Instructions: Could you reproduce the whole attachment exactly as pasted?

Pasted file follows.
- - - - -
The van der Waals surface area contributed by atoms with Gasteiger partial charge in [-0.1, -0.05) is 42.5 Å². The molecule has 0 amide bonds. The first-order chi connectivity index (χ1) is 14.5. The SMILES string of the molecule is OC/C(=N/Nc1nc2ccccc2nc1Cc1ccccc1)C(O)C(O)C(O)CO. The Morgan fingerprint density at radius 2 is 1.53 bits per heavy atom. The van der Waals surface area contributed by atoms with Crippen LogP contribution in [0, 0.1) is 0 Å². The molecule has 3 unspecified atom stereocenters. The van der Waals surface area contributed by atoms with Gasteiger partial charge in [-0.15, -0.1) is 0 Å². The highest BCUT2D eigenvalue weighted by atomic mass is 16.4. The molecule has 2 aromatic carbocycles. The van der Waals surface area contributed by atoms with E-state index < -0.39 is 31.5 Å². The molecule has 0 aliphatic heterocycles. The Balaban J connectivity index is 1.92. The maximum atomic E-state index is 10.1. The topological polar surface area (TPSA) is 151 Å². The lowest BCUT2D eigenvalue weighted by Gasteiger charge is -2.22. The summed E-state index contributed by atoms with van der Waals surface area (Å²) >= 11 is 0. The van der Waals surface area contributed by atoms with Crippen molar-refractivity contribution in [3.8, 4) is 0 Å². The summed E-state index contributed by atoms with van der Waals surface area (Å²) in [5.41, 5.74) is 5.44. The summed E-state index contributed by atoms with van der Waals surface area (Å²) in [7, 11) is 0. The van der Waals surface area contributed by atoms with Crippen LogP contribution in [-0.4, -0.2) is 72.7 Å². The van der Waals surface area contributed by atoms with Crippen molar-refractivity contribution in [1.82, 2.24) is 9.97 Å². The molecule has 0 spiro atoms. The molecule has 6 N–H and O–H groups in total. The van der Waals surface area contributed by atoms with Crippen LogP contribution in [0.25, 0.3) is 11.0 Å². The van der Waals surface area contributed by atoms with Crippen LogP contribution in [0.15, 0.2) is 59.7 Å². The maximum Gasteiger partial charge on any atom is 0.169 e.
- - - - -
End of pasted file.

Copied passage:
The van der Waals surface area contributed by atoms with Gasteiger partial charge in [-0.1, -0.05) is 42.5 Å². The molecule has 0 amide bonds. The first-order chi connectivity index (χ1) is 14.5. The SMILES string of the molecule is OC/C(=N/Nc1nc2ccccc2nc1Cc1ccccc1)C(O)C(O)C(O)CO. The Morgan fingerprint density at radius 2 is 1.53 bits per heavy atom. The van der Waals surface area contributed by atoms with Crippen LogP contribution in [0, 0.1) is 0 Å². The molecule has 3 unspecified atom stereocenters. The van der Waals surface area contributed by atoms with Gasteiger partial charge in [-0.15, -0.1) is 0 Å². The highest BCUT2D eigenvalue weighted by atomic mass is 16.4. The molecule has 2 aromatic carbocycles. The van der Waals surface area contributed by atoms with E-state index < -0.39 is 31.5 Å². The molecule has 0 aliphatic heterocycles. The Balaban J connectivity index is 1.92. The maximum atomic E-state index is 10.1. The topological polar surface area (TPSA) is 151 Å². The lowest BCUT2D eigenvalue weighted by Gasteiger charge is -2.22. The summed E-state index contributed by atoms with van der Waals surface area (Å²) >= 11 is 0. The van der Waals surface area contributed by atoms with Crippen molar-refractivity contribution in [3.8, 4) is 0 Å². The summed E-state index contributed by atoms with van der Waals surface area (Å²) in [5.41, 5.74) is 5.44. The summed E-state index contributed by atoms with van der Waals surface area (Å²) in [7, 11) is 0. The van der Waals surface area contributed by atoms with Crippen LogP contribution in [-0.4, -0.2) is 72.7 Å². The van der Waals surface area contributed by atoms with Crippen molar-refractivity contribution in [1.82, 2.24) is 9.97 Å². The molecule has 0 spiro atoms. The molecule has 6 N–H and O–H groups in total. The van der Waals surface area contributed by atoms with Crippen LogP contribution in [0.25, 0.3) is 11.0 Å². The van der Waals surface area contributed by atoms with Crippen LogP contribution in [0.15, 0.2) is 59.7 Å². The maximum Gasteiger partial charge on any atom is 0.169 e.